PV systems generate power intermittently because they work only when the sun is shining. More electricity is generated on a clear, sunny day and with a more direct light angle, as when the sun is perpendicular to PV modules. Cloudy days will decrease electricity output. No power is generated at night. PV systems produce the most electricity during the summer months when the sun is higher in the sky and the days are longer.

Solar Panels and Mounting Structures

The photovoltaic panels themselves are the power-producing mechanism. They are built from solar cells. Every solar cell produces electric power when exposed to sunlight. The manufacture of these cells is a highly technical process similar to that used to make computer chips. The frame or mounting structure consists of aluminum and stainless steel units used to attach the system to the roof of your home, business, or freestanding structure.

The Inverter

The inverter converts DC power to AC power as your local power company delivers. This power is used to run the electrical loads in your house. Any extra power will be sent back to the utility for credit (see the California Net Metering Bill section). The inverter is stored in an attractive cabinet that can be mounted inside the home or garage or on an outside wall.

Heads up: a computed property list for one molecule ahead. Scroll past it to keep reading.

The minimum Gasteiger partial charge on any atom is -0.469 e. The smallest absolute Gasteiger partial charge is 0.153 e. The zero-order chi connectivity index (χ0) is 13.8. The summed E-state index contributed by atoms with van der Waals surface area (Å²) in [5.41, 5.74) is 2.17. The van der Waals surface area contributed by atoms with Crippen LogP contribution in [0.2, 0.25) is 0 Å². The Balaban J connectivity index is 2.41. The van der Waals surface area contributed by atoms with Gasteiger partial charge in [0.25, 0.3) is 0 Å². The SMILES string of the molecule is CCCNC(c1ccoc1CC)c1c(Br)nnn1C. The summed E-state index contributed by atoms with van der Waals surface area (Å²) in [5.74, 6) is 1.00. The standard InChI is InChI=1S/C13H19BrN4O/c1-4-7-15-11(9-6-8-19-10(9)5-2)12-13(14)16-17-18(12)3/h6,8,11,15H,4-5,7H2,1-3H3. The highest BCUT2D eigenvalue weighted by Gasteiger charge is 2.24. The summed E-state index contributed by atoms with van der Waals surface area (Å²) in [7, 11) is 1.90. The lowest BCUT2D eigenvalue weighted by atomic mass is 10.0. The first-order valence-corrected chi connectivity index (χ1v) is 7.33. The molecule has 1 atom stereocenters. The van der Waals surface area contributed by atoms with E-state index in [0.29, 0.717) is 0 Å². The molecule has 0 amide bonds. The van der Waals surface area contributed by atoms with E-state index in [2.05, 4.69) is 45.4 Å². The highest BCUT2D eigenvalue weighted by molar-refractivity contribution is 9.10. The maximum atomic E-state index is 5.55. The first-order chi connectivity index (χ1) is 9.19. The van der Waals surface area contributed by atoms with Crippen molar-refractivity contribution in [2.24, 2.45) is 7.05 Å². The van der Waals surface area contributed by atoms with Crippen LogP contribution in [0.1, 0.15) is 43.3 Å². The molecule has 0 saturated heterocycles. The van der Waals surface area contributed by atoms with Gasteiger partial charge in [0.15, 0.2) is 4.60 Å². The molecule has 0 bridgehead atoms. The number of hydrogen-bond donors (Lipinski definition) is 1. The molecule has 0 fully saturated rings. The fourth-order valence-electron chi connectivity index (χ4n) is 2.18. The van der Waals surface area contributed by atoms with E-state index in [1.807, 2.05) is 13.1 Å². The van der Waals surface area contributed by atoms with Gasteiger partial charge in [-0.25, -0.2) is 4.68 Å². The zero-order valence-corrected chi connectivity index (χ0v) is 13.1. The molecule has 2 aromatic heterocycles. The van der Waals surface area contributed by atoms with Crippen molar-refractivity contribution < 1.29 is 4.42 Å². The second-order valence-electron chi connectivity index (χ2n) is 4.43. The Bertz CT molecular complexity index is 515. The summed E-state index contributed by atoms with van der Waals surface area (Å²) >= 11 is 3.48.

Electrical Panel and Circuit Breaker

The inverter’s power output is usually connected to your home at the main electrical panel (next to your utility meter). A dedicated circuit breaker will be installed for the PV system. If you choose the battery backup option to give you power during a utility outage, a new electrical panel will be installed for essential household circuits. The current electrical panel retains non-essential household circuits that do not require power during an outage.

Batteries (Optional Feature)

Batteries are generally included in the system to provide backup power in case of utility power outages. During a power outage, the inverter produces AC power from the batteries. The solar panels recharge the batteries during the day. If you are looking for a reliable generation system that can function independently of the utility grid, batteries may be a viable component for your system. When making this decision, please be advised that battery systems are not eligible for state rebates unless they are grid-connected.

System Location and Size

The best orientation for a PV system is on south to southwest facing roof; however, roofs that face west or east may also work. Flat roofs also work well, and tilting them up to 30 degrees towards the south will maximize your rebate incentive. If a rooftop cannot be used, your PV array can also be installed on a ground anchored rack or trellis.

As a general guideline, each kilowatt of photovoltaics requires about 100 square feet of unobstructed space. First, determine how much electricity you use; and then consider what percentage of your electricity needs the PV system should supply.